I confess! Growing up in the late 1950s I watched a LOT of television, mostly cartoons. There are too many cartoon theme songs embedded deep in my brain, and they emerge every once in awhile, tickled by an association. So it is with Popeye the Sailor Man. Here I am learning about the 639 muscles in our bodies, and what should come to mind but Popeye with his can of spinach and big arm muscles.
Sadly, that association now also conjures up athletes taking steroids. Sigh.
FUNCTIONS of our muscles
Our muscles serve many purposes. In order to sing along with Popeye you need to move your mouth. When you’ve had too much spinach, you wind up going to the bathroom. Our muscles move our skeleton, including the opening of our mouth and anus. Muscles also provide protection by closing openings, such as our mouth and eyes.
How do you stack up in height to Popeye? Stand up straight for a moment, and you are using your muscles to stabilize your joints and maintain your posture.
When you’ve been chilly, have you ever started jumping in place, or rubbed your hands together to get warm? Or perhaps you are an active person and engage in exercise fairly often. In both cases, our muscles produce heat. Are you smiling now, or quizzically cocking an eyebrow or making a face of disagreement? Eleven facial muscles communicate expressions.
NAMING of our muscles
With 639 muscles, it can be rather taxing to try and remember each and every name, let alone the muscle’s location. To make it a tad easier, muscle nomenclature makes use of descriptive terms. A muscle’s name may include:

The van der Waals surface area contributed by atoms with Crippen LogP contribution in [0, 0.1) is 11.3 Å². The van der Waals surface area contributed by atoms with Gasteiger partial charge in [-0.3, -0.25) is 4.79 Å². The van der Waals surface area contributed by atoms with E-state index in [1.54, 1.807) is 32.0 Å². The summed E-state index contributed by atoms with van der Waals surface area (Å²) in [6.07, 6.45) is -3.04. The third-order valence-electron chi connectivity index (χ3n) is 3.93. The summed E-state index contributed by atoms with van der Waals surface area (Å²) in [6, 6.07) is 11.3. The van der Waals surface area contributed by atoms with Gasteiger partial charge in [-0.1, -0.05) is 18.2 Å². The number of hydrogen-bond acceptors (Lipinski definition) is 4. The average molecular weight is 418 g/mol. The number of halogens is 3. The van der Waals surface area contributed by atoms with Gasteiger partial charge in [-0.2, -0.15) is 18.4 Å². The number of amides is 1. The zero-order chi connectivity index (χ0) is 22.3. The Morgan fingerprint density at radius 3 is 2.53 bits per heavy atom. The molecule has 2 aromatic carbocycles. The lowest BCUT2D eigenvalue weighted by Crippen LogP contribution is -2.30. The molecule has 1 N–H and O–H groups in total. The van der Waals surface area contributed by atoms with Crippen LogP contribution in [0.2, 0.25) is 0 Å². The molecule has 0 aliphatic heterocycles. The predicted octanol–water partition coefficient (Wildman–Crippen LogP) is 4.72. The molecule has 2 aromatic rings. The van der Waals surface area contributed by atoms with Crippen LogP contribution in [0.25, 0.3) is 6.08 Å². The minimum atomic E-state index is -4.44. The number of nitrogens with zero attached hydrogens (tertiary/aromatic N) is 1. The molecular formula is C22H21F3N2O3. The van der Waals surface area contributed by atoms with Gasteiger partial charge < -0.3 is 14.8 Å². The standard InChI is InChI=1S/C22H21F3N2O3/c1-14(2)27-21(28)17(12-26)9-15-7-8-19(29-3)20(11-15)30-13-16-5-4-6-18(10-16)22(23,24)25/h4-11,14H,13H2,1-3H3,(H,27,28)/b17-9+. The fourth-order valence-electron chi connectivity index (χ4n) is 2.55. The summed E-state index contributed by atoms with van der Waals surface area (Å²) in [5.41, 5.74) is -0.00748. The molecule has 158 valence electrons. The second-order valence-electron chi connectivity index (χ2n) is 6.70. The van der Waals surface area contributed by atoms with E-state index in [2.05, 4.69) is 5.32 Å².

- shape, such as the triangular Deltoid muscle in our shoulders, so named for its shape as an upside down Greek Deltoid (letter D)
- number of heads, with biceps=2 heads, triceps=3 heads and quadriceps=4 heads
- length, referring to a short muscle as brevis (think: brief or brevity) and a long muscle as longus
- location, for instance, the biceps brachi is in the arm and the biceps femoris is in the thigh (they say in real estate that location is everything 😉 )
- attachments, denoting what muscles are attached to one another, such as one of my favorite muscle names, the sternoclidomastoid, known as the “prayer muscle” located in the neck, it divides the neck into two triangles and connects the sternum, clavicle and mastoid process
INTERACTIONS of our muscles
Our muscles move in harmony (usually) with one another to carry out their functions. In any given action, the prime mover is the main muscle that carries out the function. In order for the prime mover to work, there is an antagonist muscle that relaxes. If you now flex your biceps, your triceps will relax. Our muscles are attached to our joints at an origin, which is the proximal (nearer, as in close proximity) portion of a limb, and at an insertion, which is the distal (further, as in the distant) portion of the limb.
ACTIONS of our muscles
There are fancy names, as well, for the various types of actions our muscles perform, and sometimes these action names wind up in the name of the muscle to provide further clues to the muscle’s location or function. Flexors decrease the angle of a joint (like sitting on your knees) and extensors increase the angle of a joint (when you straighten your bent knees). Adductors move toward your body’s midline (think: adding or coming closer to the center), while abductors move away from your body’s midline (think: something that has been abducted has been taken away). And lastly, supinators refer to the palm facing forward, and pronators refer to the palm facing backwards.
@brainbits: We have 3x more muscles (639) than bones (206). Muscle 639 was found in 1996 in the skull, thus “anatomy is not dead” as Marian Diamond says!